The Hutchinson study on omega-3 fatty acids and prostate cancer risk has led to confusion regarding the positive effects of omega-3s on breast cancer risk. According to a meta-analysis of 26 clinical studies, increasing intakes of omega-3 fatty acids could cut the risk of developing breast cancer by up to 14 percent. Krill oil is the safest, most potent source of omega-3 fatty acids on the market. The results from this analysis indicate that women can significantly reduce their risk of breast cancer by supplementing their diet with high-quality omega 3 fatty acids like OmegaKrill with Licaps® technology.
Omega 3 vs. Omega 6
We actually need both types of fat in our diets – omega-3 and omega-6. It is a misconception that one is “good” and the other is “bad.” Both perform distinct biological functions and offer their own unique health benefits. The challenge comes when you have excessive amounts of either one of them.
The human body is meant to consume a 1:1 ratio of omega-3 to omega-6 fatty acids. However, the ratio commonly consumed by many Americans is 1:15 meaning that most people consume an overabundance of omega-6 while being woefully deficient in omega-3 fatty acids.
Rich sources of omega-3 fatty acids include fish, particularly cold-water fish like salmon, mackerel, halibut and herring, as well as fish oil supplements. Omega-6 fatty acids are found in meat and dairy products as well as common vegetable oils such as corn, safflower and soy.
Breast Cancer Background
Breast cancer is one of the most common cancers and the leading cause of death from cancer among women, accounting for approximately 23 percent of the total cancer cases and 14 percent of cancer deaths each year.
Scientific studies have consistently found that omega-3 fatty acids protect against breast cancer while a higher intake of omega-6 fatty acids is linked to an increased risk for breast cancer. Studies include those that examined the fatty acid composition of breast tissue from patients with breast cancer compared to those with benign breast disease. The results showed that women with the highest ratio of the long-chain omega-3 fatty acids (EPA+DHA) to omega-6 fatty acids had a 67 percent reduced risk of breast cancer.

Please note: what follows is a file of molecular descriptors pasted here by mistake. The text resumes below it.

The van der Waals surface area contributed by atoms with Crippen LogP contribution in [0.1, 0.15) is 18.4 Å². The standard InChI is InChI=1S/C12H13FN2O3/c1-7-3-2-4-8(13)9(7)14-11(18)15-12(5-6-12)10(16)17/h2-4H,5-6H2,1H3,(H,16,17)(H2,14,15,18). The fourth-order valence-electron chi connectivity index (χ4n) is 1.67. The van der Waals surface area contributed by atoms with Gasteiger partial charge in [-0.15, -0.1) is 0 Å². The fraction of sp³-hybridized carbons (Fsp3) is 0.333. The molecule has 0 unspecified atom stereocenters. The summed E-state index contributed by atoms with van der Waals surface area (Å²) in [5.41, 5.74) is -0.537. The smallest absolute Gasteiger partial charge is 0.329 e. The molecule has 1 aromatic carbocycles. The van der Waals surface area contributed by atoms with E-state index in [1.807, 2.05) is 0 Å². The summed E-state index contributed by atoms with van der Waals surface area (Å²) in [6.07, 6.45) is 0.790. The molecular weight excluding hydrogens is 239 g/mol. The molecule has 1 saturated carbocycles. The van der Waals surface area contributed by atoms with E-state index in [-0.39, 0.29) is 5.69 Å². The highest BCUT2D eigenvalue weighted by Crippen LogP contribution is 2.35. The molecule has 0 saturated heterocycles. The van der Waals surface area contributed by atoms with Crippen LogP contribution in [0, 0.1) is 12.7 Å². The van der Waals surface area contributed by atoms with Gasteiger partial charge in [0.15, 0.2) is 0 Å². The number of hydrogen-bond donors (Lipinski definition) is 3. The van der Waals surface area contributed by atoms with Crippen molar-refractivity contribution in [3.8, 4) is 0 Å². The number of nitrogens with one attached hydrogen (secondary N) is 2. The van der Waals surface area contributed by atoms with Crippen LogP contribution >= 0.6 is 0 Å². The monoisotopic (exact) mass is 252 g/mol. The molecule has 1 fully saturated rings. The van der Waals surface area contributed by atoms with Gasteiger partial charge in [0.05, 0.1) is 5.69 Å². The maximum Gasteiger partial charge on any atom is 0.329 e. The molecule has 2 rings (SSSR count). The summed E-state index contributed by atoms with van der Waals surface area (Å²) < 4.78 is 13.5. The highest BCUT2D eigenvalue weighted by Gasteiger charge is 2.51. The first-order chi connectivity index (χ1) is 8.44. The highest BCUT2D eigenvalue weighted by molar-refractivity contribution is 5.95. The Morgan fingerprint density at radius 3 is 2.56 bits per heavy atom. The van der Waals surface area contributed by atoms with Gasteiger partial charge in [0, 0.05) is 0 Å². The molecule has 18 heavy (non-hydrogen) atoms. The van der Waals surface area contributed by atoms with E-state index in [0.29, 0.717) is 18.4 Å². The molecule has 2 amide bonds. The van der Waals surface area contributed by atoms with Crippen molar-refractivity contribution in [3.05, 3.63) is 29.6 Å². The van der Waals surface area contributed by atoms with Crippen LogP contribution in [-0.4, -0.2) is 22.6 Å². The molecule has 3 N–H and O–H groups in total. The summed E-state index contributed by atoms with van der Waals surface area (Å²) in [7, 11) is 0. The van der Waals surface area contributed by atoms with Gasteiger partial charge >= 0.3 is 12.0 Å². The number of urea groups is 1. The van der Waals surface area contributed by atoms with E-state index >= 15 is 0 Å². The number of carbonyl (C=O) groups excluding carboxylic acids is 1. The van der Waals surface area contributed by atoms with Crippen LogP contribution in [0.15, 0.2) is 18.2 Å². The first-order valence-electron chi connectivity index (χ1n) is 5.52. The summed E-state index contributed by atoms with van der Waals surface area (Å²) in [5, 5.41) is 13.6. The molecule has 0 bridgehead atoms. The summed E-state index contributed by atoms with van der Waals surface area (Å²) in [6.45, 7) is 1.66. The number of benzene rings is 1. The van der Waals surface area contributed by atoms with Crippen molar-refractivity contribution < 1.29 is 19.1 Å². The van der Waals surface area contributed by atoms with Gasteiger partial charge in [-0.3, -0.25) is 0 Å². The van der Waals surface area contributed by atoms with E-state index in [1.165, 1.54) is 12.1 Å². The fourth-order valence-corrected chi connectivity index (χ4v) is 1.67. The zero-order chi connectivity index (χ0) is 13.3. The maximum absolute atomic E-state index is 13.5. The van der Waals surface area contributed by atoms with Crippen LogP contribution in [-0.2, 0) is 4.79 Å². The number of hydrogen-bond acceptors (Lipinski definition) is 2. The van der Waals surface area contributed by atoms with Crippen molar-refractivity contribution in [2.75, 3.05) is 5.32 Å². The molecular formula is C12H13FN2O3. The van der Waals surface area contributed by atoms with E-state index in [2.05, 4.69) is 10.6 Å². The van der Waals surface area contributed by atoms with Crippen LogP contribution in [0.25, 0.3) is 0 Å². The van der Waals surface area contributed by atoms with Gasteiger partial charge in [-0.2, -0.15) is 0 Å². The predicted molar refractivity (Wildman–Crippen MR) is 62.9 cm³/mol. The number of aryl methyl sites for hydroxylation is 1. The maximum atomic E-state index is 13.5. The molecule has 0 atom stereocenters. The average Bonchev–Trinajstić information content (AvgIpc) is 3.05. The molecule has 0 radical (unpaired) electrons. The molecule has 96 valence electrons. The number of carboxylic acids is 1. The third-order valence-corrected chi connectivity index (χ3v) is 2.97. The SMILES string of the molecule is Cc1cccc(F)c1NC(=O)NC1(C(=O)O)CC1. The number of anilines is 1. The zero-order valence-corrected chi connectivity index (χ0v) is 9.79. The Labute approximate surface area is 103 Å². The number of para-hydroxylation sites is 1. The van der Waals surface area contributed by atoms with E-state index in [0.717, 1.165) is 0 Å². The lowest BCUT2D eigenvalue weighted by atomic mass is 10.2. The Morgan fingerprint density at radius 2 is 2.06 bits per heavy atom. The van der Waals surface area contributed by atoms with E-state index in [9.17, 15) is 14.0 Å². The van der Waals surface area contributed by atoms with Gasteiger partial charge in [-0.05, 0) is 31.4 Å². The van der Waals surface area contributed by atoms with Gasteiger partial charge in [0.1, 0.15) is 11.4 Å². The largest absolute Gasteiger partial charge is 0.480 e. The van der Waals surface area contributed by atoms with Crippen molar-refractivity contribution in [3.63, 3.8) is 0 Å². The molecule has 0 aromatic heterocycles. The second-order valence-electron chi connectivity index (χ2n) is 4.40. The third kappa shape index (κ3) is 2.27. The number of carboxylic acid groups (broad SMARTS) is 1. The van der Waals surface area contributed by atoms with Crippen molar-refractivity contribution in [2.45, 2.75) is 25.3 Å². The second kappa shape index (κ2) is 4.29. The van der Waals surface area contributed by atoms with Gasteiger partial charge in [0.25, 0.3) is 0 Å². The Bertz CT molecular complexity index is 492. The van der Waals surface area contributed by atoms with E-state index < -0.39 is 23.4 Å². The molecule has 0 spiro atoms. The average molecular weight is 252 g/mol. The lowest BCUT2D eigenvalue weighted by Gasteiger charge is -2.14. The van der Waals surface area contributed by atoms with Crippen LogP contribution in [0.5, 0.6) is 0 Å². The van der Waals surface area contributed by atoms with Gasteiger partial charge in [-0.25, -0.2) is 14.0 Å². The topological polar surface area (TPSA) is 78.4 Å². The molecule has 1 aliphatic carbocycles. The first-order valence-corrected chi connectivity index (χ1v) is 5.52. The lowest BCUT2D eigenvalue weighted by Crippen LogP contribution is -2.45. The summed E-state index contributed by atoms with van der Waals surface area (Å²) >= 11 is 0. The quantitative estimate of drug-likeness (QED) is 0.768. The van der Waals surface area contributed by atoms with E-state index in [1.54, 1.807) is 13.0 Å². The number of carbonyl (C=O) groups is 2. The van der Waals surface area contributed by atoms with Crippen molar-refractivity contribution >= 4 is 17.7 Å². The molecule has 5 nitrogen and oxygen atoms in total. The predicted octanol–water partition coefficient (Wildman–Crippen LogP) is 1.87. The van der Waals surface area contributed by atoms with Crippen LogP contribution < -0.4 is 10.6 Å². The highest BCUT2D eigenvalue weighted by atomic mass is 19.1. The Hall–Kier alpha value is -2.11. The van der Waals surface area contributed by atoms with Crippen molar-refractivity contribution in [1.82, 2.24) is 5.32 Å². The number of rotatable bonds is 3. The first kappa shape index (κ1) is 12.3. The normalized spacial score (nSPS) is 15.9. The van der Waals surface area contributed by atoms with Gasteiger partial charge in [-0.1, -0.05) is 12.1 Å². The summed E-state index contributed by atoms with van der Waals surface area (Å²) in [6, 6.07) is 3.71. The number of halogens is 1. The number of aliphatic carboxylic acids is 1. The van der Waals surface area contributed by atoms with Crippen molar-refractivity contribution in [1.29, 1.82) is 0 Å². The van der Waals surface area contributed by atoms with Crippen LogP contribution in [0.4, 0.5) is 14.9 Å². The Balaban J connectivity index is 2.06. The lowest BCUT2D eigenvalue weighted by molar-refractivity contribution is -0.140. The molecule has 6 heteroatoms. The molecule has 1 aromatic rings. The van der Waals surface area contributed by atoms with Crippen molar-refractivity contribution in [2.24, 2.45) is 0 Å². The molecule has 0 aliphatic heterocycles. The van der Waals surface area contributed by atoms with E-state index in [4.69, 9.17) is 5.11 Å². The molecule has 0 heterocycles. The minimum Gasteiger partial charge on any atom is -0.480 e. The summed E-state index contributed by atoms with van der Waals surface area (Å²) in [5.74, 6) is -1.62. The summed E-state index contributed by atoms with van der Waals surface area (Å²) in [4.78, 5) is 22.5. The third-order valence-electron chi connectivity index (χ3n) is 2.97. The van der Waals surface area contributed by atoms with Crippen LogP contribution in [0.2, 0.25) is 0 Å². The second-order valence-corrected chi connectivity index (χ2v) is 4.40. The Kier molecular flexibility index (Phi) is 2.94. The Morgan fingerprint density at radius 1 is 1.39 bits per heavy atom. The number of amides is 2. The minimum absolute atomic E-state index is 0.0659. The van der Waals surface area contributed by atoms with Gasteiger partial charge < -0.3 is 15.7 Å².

To fully investigate the association between omega-3 fatty acids and the risk of breast cancer, researchers in China analyzed the results of 26 international studies involving almost 900,000 women, including 20,000 who had breast cancer. The scientists found that those women who had consumed the highest levels of omega-3 fatty acids from fish were 14 percent less likely to have breast cancer, compared with those who ate the least.
The risk of breast cancer was reduced by 5 percent for every 100 mg per day of long chain omega 3s (EPA+DHA). Interestingly, no protective effect was noted for the intake of plant based omega-3 fatty acids (ALA) found in flaxseeds, walnuts and canola oil.
Published on June 27, 2013 in the British Medical Journal, the authors concluded that their work “provides solid and robust evidence that marine omega-3 fatty acids are inversely associated with risk of breast cancer.”
The results from this analysis indicate that women can significantly reduce their risk of breast cancer by supplementing their diet with high-quality omega 3 fatty acids. Ideally, we would get all of the animal-based omega-3s we need from eating fish and seafood, the animal products richest in omega-3 (EPA and DHA). Unfortunately, much of our fish and seafood is contaminated with a variety of dangerous toxins like mercury and polychlorinated biphenyls (PCBs).
Krill oil is the exception. Because it is harvested from the pristine waters of the Antarctic, it does not contain harmful pollutants. It is also the most potent source of omega-3 fatty acids. And because our bodies more readily absorb krill oil, you won’t encounter the unpleasant aftertaste you get from fish oil. OmegaKrill from Dr. Newton’s Naturals also uses the unique Licaps® technology to ensure secure sealing of their capsules, protecting them from oxidation and becoming rancid.